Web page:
Pharmacists’ role in lung health


woman experiencing breathlessness

Pharmacists can play a key role in educating people about their lungs… and keeping an eye on warning signs, write Dr Esther Lau and Professor Lisa Nissen

Breathing is important. In fact, most people take on average 23,000 breaths each day.

However, most of us probably take this for granted and do not notice these breaths – unless of course maybe when we are exercising, or huffing and puffing because we are running late for the bus.

An estimated one in 10 Australians are living with lung disease, and 50 people die each day as a result of lung disease. Unfortunately, many lung diseases remain undiagnosed and people shrug off important symptoms such as breathlessness/wheeze, productive coughs as a sign of ageing or being unfit.

More than half of Australian adults rarely or never think about the health of their lungs, so it is important for people to stop and appreciate what a good job their lungs are doing to keep them alive, and to look after their lungs before it is too late.

Some ways pharmacists can help people with looking after their lungs include:-

  • Encouraging people to stop smoking – cigarette smoking has been linked to numerous respiratory diseases, and is the single most important risk factor for COPD and lung cancer. Pipes, cigars or smoking marijuana are also not doing their lungs any favours.
  • Identify people with risk factors and complete the Lung Foundation Australia’s Lung Health Checklist, to help people monitor their lung health. It may also be useful to trigger conversations with patients that perhaps it is time to see their doctor about any symptoms they have that could be suggestive of a lung disease.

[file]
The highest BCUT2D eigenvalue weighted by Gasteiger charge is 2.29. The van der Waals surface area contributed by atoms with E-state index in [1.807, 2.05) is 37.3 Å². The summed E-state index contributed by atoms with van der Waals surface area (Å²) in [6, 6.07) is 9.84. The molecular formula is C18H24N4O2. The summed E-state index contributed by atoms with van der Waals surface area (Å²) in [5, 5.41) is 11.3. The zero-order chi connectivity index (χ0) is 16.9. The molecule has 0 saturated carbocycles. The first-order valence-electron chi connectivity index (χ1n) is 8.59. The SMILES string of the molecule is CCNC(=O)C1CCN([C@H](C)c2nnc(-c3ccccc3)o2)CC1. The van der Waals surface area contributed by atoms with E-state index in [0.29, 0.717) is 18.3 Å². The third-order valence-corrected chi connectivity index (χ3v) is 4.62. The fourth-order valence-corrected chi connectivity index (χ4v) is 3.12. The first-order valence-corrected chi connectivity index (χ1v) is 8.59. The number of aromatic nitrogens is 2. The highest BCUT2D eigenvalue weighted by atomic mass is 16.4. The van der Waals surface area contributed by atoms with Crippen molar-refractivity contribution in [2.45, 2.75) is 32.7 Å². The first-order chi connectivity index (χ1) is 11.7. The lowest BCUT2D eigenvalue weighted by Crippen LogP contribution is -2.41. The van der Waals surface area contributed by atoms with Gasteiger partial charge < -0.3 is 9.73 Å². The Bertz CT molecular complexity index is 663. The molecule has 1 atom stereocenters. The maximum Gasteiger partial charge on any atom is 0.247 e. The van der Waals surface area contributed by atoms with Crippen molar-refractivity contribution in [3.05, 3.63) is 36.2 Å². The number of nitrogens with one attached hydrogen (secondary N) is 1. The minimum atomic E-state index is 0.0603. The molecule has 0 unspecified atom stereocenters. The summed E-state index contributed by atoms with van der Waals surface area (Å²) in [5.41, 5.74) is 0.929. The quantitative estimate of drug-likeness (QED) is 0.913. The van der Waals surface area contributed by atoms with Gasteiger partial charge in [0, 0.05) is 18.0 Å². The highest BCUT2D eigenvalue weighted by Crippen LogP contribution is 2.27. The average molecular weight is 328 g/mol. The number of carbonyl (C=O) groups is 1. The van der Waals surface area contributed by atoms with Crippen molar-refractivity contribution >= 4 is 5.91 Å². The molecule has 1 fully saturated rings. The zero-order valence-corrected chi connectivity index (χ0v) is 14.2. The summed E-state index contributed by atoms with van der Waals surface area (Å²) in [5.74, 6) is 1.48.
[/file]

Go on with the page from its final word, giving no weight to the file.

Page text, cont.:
• Some types of exercise can help with a modest improvement lung function. Cardiac fitness will make it easier for the heart to supply the rest of the body with oxygen.
  • Being aware of triggers and avoiding them were possible; e.g. outdoor air pollution. If cold dry air triggers symptoms like asthma, then a humidifier, or using a scarf or face mask to help warm the air may be helpful. Adequate personal protective equipment is necessary for workplaces that are associated with triggers e.g. dust, chemicals, fumes, diesel exhaust.
  • Vaccinations against influenza and pneumococcal are effective and useful to help prevent respiratory infections, and is particularly important in patients with pre-existing lung conditions.

 

November 18 is World COPD Day, so it is a good time to start these conversations about lung health with your patients, to help increase awareness of lung diseases, and to get people thinking about their lung health!

Dr Esther Lau and Professor Lisa Nissen are from the School of Clinical Sciences, Queensland University of Technology.

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